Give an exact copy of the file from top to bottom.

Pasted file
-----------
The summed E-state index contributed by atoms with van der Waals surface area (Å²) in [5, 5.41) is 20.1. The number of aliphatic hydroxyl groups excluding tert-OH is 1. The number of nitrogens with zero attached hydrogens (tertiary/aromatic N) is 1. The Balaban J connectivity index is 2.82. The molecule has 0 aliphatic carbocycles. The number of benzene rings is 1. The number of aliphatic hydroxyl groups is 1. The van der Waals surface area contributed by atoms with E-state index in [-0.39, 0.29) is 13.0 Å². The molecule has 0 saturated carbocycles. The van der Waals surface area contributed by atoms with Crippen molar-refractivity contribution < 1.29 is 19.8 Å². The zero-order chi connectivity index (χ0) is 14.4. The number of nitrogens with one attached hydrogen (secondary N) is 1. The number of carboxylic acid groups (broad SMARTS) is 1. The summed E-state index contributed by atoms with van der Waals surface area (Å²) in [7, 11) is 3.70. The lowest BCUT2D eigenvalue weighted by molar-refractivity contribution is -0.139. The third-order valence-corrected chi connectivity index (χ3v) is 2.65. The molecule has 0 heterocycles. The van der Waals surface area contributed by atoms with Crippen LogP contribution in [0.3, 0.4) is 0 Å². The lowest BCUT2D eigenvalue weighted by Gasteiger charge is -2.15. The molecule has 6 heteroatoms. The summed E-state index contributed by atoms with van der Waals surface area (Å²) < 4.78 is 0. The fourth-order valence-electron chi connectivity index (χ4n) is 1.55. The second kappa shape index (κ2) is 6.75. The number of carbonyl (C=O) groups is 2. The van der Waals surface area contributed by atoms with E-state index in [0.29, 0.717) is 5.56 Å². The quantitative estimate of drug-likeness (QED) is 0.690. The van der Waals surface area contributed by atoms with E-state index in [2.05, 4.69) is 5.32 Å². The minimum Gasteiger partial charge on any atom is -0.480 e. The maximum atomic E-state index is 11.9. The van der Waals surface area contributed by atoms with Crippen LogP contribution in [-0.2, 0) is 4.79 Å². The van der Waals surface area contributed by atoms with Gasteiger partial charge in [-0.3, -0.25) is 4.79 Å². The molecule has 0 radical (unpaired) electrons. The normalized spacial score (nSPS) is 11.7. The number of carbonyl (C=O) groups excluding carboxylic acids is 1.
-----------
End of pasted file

The summed E-state index contributed by atoms with van der Waals surface area (Å²) in [5, 5.41) is 20.1. The number of aliphatic hydroxyl groups excluding tert-OH is 1. The number of nitrogens with zero attached hydrogens (tertiary/aromatic N) is 1. The Balaban J connectivity index is 2.82. The molecule has 0 aliphatic carbocycles. The number of benzene rings is 1. The number of aliphatic hydroxyl groups is 1. The van der Waals surface area contributed by atoms with E-state index in [-0.39, 0.29) is 13.0 Å². The molecule has 0 saturated carbocycles. The van der Waals surface area contributed by atoms with Crippen molar-refractivity contribution < 1.29 is 19.8 Å². The zero-order chi connectivity index (χ0) is 14.4. The number of nitrogens with one attached hydrogen (secondary N) is 1. The number of carboxylic acid groups (broad SMARTS) is 1. The summed E-state index contributed by atoms with van der Waals surface area (Å²) in [7, 11) is 3.70. The lowest BCUT2D eigenvalue weighted by molar-refractivity contribution is -0.139. The third-order valence-corrected chi connectivity index (χ3v) is 2.65. The molecule has 0 heterocycles. The van der Waals surface area contributed by atoms with Crippen LogP contribution in [0.3, 0.4) is 0 Å². The lowest BCUT2D eigenvalue weighted by Gasteiger charge is -2.15. The molecule has 6 heteroatoms. The summed E-state index contributed by atoms with van der Waals surface area (Å²) < 4.78 is 0. The fourth-order valence-electron chi connectivity index (χ4n) is 1.55. The second kappa shape index (κ2) is 6.75. The number of carbonyl (C=O) groups is 2. The van der Waals surface area contributed by atoms with E-state index in [0.29, 0.717) is 5.56 Å². The quantitative estimate of drug-likeness (QED) is 0.690. The van der Waals surface area contributed by atoms with E-state index in [2.05, 4.69) is 5.32 Å². The minimum Gasteiger partial charge on any atom is -0.480 e. The maximum atomic E-state index is 11.9. The van der Waals surface area contributed by atoms with Crippen LogP contribution in [-0.2, 0) is 4.79 Å². The van der Waals surface area contributed by atoms with Gasteiger partial charge in [-0.3, -0.25) is 4.79 Å². The molecule has 0 radical (unpaired) electrons. The normalized spacial score (nSPS) is 11.7. The number of carbonyl (C=O) groups excluding carboxylic acids is 1.